One of the most crucial things the insurance will want to know is whether or not the diabetic therapy or medicine you’re on is effective. It is looked favorably if you have diabetes under control. Insurers will determine this by requesting your A1c level (which should be between 6 and 7). As well as your fasting blood glucose level (ideally under 100). These two criteria, together with the age at which you were diagnosed, are some of the most critical considerations in determining whether your life insurance claim will be approved or rejected.

#8. How often do you visit your doctor?

As previously stated, the most essential consideration for an insurer considering a diabetic patient’s application is whether or not the patient is able to control the disease. In addition to your treatment and drug effects, the insurer needs to know that you are seeing your doctor on a regular basis. It may work in your favor if you visit twice a year. If you come every quarter, it means you’re actively keeping the disease under control.

#9. Do you have any other health problems?

In addition to knowing that you have diabetes, the insurer will want to know about any other medical issues you may have. If you have any other illnesses, such as heart disease or kidney disease, it will affect the quotation you receive for the plan. Your risk factor with the insurance will naturally increase as a result of the extra medical issues you have. If you don’t have any issues from diabetes, it means you’ve to keep the disease under control, which will be favorable.

In addition to the questions listed above, an insurer may ask you the following:

  • If you are or aren’t a tobacco user
  • Whether you smoke or not. If you do, then how often.
  • Your height and weight.
  • Your occupation and income.
  • Marital status
  • Your general health and medical history.
  • Your family’s general health and medical history.

#10. Will I Have To Pay More For Life Insurance?

When it comes to life insurance premiums, diabetes patients are more likely to pay higher premiums than those who do not have any medical conditions. The quote that a diabetic applicant receives is by the amount of risk that the insurer assigns to you. This risk rating is based on a number of factors, including the age at which you were diagnosed, your family’s medical history, whether or not you have any other health risks, your weight and height, your medical history, the type of diabetes you have, the medication/treatment you’re taking to keep it under control, whether or not it’s working, and your A1c/glucose/blood sugar levels.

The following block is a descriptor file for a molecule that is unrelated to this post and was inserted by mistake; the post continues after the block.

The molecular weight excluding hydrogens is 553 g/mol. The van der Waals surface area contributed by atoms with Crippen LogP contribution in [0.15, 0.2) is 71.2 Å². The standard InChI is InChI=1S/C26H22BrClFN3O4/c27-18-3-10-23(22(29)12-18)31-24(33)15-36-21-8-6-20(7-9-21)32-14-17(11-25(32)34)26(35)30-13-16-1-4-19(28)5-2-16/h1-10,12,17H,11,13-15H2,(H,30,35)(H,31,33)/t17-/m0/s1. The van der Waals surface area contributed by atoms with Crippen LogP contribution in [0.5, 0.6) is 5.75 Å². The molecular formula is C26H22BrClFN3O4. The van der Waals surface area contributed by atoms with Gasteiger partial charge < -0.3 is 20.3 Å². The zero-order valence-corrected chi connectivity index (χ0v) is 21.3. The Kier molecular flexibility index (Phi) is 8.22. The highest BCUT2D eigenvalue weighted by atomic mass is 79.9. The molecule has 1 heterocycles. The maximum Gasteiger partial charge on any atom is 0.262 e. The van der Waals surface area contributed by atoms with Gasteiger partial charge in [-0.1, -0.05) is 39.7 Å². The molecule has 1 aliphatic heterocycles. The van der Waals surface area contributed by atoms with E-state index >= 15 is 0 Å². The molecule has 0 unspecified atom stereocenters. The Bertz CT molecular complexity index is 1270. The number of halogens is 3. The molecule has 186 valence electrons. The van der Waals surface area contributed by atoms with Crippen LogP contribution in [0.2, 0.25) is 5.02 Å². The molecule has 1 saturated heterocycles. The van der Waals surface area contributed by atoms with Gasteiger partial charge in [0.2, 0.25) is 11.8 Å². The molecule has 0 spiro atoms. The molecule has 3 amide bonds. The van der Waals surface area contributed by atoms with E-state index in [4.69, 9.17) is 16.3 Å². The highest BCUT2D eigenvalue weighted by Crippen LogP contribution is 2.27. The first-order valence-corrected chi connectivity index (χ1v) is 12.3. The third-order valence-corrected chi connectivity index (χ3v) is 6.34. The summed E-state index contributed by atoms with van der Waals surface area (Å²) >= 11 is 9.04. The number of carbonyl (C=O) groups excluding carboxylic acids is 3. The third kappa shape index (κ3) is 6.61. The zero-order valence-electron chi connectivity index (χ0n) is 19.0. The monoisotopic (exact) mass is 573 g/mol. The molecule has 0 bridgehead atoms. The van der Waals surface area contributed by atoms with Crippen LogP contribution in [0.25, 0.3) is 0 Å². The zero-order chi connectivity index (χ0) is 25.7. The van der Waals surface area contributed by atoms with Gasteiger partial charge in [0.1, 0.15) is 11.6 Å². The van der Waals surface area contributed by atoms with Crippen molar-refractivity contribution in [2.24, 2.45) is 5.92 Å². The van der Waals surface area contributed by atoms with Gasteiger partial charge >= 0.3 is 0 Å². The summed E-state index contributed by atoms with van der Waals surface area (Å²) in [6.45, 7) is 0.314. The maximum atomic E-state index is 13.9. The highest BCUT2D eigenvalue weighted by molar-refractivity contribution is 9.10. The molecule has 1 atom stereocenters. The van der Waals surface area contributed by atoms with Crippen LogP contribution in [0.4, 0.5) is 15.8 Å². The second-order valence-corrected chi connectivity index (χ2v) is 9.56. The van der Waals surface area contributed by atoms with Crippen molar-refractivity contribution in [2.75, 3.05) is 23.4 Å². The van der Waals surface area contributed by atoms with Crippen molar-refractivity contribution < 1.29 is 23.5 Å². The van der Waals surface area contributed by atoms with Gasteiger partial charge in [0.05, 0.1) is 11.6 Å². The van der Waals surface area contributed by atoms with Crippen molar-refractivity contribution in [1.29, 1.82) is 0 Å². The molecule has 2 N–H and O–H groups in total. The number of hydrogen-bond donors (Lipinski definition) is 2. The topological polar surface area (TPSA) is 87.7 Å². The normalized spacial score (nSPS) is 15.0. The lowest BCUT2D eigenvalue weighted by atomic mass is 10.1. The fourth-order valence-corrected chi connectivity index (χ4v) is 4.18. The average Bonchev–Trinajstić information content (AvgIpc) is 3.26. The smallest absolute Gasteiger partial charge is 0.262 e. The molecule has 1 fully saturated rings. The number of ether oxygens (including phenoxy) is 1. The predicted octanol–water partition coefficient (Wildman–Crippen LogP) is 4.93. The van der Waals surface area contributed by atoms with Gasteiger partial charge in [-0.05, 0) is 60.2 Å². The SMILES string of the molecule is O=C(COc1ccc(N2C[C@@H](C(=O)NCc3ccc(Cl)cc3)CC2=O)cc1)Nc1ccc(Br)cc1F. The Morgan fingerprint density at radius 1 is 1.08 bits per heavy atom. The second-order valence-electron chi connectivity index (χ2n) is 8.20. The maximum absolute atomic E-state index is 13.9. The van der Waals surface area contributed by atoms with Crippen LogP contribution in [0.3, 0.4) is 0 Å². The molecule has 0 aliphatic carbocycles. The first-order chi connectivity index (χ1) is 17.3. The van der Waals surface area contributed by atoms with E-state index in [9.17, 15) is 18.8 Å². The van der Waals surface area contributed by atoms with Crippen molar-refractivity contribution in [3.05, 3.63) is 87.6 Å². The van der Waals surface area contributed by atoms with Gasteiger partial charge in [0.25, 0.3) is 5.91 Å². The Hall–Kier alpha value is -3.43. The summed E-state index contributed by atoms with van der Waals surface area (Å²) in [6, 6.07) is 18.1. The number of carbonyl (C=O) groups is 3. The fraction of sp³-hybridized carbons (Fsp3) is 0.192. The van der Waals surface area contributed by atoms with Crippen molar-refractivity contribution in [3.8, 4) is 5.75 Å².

As previously said, Type 2 diabetes is regarded as the weaker of the two diabetes types. As a result, premium rates for Type 2 diabetes patients will be lower than those for Type 1 diabetic patients. The most crucial factor for insurers is whether or not the patient can keep the disease under control and with what measures. Premiums for persons who are diagnosed with the disease later in life are usually less expensive.


How much does Type 2 diabetes cost per year?

People with diagnosed diabetes incur average medical expenditures of $16,752 per year, of which about $9,601 is attributed to diabetes. On average, people with diagnosed diabetes have medical expenditures approximately 2.3 times higher than what expenditures would be in the absence of diabetes.

How can I get my A1C down quickly?

Since exercise prompts your muscles to take up sugar from your bloodstream, it helps your blood sugar levels drop more quickly after you eat a meal. As you make exercise a regular habit, you’ll see a downward trend in your A1c numbers. Never miss your meds. You can reliably lower your A1c through diet and exercise.

Can Walking lower my A1C?

Type 2 Diabetes: A 2012 study of 201 people with type 2 diabetes found that every additional 2,600 steps of walking each day were associated with a 0.2% lower A1c. For reference, 2,600 steps are a little over a mile (about 20 minutes walking at a normal pace).

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Since exercise prompts your muscles to take up sugar from your bloodstream, it helps your blood sugar levels drop more quickly after you eat a meal. As you make exercise a regular habit, you'll see a downward trend in your A1c numbers. Never miss your meds. You can reliably lower your A1c through diet and exercise.

" } } , { "@type": "Question", "name": "Can Walking lower my A1C?", "acceptedAnswer": { "@type": "Answer", "text": "

Type 2 Diabetes: A 2012 study of 201 people with type 2 diabetes found that every additional 2,600 steps of walking each day were associated with a 0.2% lower A1c. For reference, 2,600 steps are a little over a mile (about 20 minutes walking at a normal pace).